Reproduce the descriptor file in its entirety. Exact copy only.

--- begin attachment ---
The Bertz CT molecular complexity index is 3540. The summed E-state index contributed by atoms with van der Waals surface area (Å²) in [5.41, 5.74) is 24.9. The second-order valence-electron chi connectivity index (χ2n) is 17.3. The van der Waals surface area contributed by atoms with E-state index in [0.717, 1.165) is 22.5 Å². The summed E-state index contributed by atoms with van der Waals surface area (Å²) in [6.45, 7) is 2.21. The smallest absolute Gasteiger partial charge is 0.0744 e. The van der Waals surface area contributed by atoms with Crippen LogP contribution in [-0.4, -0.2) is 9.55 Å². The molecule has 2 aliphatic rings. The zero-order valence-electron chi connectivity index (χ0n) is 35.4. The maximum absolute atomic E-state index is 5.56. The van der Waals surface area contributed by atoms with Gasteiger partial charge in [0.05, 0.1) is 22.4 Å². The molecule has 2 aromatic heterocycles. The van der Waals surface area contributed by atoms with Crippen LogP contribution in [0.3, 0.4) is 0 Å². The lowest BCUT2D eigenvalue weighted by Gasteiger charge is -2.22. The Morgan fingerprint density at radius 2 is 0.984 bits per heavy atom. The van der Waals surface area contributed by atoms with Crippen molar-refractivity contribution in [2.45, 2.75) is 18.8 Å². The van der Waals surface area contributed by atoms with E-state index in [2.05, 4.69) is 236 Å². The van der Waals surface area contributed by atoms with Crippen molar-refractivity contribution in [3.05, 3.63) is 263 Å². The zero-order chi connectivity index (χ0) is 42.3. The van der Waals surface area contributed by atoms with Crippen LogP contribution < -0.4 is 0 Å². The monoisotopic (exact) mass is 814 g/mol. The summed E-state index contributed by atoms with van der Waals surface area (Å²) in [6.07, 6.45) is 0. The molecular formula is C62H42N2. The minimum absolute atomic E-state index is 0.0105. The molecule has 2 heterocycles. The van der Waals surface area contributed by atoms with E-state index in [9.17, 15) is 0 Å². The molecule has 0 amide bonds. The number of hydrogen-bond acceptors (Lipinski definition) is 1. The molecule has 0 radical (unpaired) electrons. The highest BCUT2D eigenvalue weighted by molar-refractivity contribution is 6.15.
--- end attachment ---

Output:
The Bertz CT molecular complexity index is 3540. The summed E-state index contributed by atoms with van der Waals surface area (Å²) in [5.41, 5.74) is 24.9. The second-order valence-electron chi connectivity index (χ2n) is 17.3. The van der Waals surface area contributed by atoms with E-state index in [0.717, 1.165) is 22.5 Å². The summed E-state index contributed by atoms with van der Waals surface area (Å²) in [6.45, 7) is 2.21. The smallest absolute Gasteiger partial charge is 0.0744 e. The van der Waals surface area contributed by atoms with Crippen LogP contribution in [-0.4, -0.2) is 9.55 Å². The molecule has 2 aliphatic rings. The zero-order valence-electron chi connectivity index (χ0n) is 35.4. The maximum absolute atomic E-state index is 5.56. The van der Waals surface area contributed by atoms with Gasteiger partial charge in [0.05, 0.1) is 22.4 Å². The molecule has 2 aromatic heterocycles. The van der Waals surface area contributed by atoms with Crippen LogP contribution in [0.3, 0.4) is 0 Å². The lowest BCUT2D eigenvalue weighted by Gasteiger charge is -2.22. The Morgan fingerprint density at radius 2 is 0.984 bits per heavy atom. The van der Waals surface area contributed by atoms with Crippen molar-refractivity contribution in [2.45, 2.75) is 18.8 Å². The van der Waals surface area contributed by atoms with E-state index in [2.05, 4.69) is 236 Å². The van der Waals surface area contributed by atoms with Crippen molar-refractivity contribution in [3.05, 3.63) is 263 Å². The zero-order chi connectivity index (χ0) is 42.3. The van der Waals surface area contributed by atoms with Crippen LogP contribution < -0.4 is 0 Å². The monoisotopic (exact) mass is 814 g/mol. The summed E-state index contributed by atoms with van der Waals surface area (Å²) in [6.07, 6.45) is 0. The molecular formula is C62H42N2. The minimum absolute atomic E-state index is 0.0105. The molecule has 2 heterocycles. The van der Waals surface area contributed by atoms with E-state index in [9.17, 15) is 0 Å². The molecule has 0 amide bonds. The number of hydrogen-bond acceptors (Lipinski definition) is 1. The molecule has 0 radical (unpaired) electrons. The highest BCUT2D eigenvalue weighted by molar-refractivity contribution is 6.15.